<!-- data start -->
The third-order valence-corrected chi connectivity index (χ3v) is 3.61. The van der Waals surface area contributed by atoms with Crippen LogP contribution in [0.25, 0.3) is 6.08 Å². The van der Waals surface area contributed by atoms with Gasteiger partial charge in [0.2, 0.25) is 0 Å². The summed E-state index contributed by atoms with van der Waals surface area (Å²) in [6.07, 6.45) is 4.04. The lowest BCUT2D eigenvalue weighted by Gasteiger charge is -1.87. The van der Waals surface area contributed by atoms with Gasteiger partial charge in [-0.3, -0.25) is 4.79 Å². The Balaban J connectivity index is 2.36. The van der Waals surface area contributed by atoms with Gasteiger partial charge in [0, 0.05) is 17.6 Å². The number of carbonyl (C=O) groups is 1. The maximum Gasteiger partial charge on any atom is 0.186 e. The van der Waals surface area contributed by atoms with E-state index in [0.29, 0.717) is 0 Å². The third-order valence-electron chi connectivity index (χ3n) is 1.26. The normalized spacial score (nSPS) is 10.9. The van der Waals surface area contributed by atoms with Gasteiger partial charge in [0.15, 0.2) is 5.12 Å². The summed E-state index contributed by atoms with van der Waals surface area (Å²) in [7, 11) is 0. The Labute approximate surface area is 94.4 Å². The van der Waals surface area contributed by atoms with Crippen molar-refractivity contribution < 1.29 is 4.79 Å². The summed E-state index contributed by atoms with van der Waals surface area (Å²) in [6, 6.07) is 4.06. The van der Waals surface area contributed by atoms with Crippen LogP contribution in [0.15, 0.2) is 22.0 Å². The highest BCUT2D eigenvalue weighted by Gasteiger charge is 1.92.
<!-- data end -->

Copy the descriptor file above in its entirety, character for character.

The third-order valence-corrected chi connectivity index (χ3v) is 3.61. The van der Waals surface area contributed by atoms with Crippen LogP contribution in [0.25, 0.3) is 6.08 Å². The van der Waals surface area contributed by atoms with Gasteiger partial charge in [0.2, 0.25) is 0 Å². The summed E-state index contributed by atoms with van der Waals surface area (Å²) in [6.07, 6.45) is 4.04. The lowest BCUT2D eigenvalue weighted by Gasteiger charge is -1.87. The van der Waals surface area contributed by atoms with Gasteiger partial charge in [-0.3, -0.25) is 4.79 Å². The Balaban J connectivity index is 2.36. The van der Waals surface area contributed by atoms with Gasteiger partial charge in [0, 0.05) is 17.6 Å². The number of carbonyl (C=O) groups is 1. The maximum Gasteiger partial charge on any atom is 0.186 e. The van der Waals surface area contributed by atoms with E-state index in [0.29, 0.717) is 0 Å². The third-order valence-electron chi connectivity index (χ3n) is 1.26. The normalized spacial score (nSPS) is 10.9. The van der Waals surface area contributed by atoms with Gasteiger partial charge in [0.15, 0.2) is 5.12 Å². The summed E-state index contributed by atoms with van der Waals surface area (Å²) in [7, 11) is 0. The Labute approximate surface area is 94.4 Å². The van der Waals surface area contributed by atoms with Crippen molar-refractivity contribution < 1.29 is 4.79 Å². The summed E-state index contributed by atoms with van der Waals surface area (Å²) in [6, 6.07) is 4.06. The van der Waals surface area contributed by atoms with Crippen LogP contribution in [0.15, 0.2) is 22.0 Å². The highest BCUT2D eigenvalue weighted by Gasteiger charge is 1.92.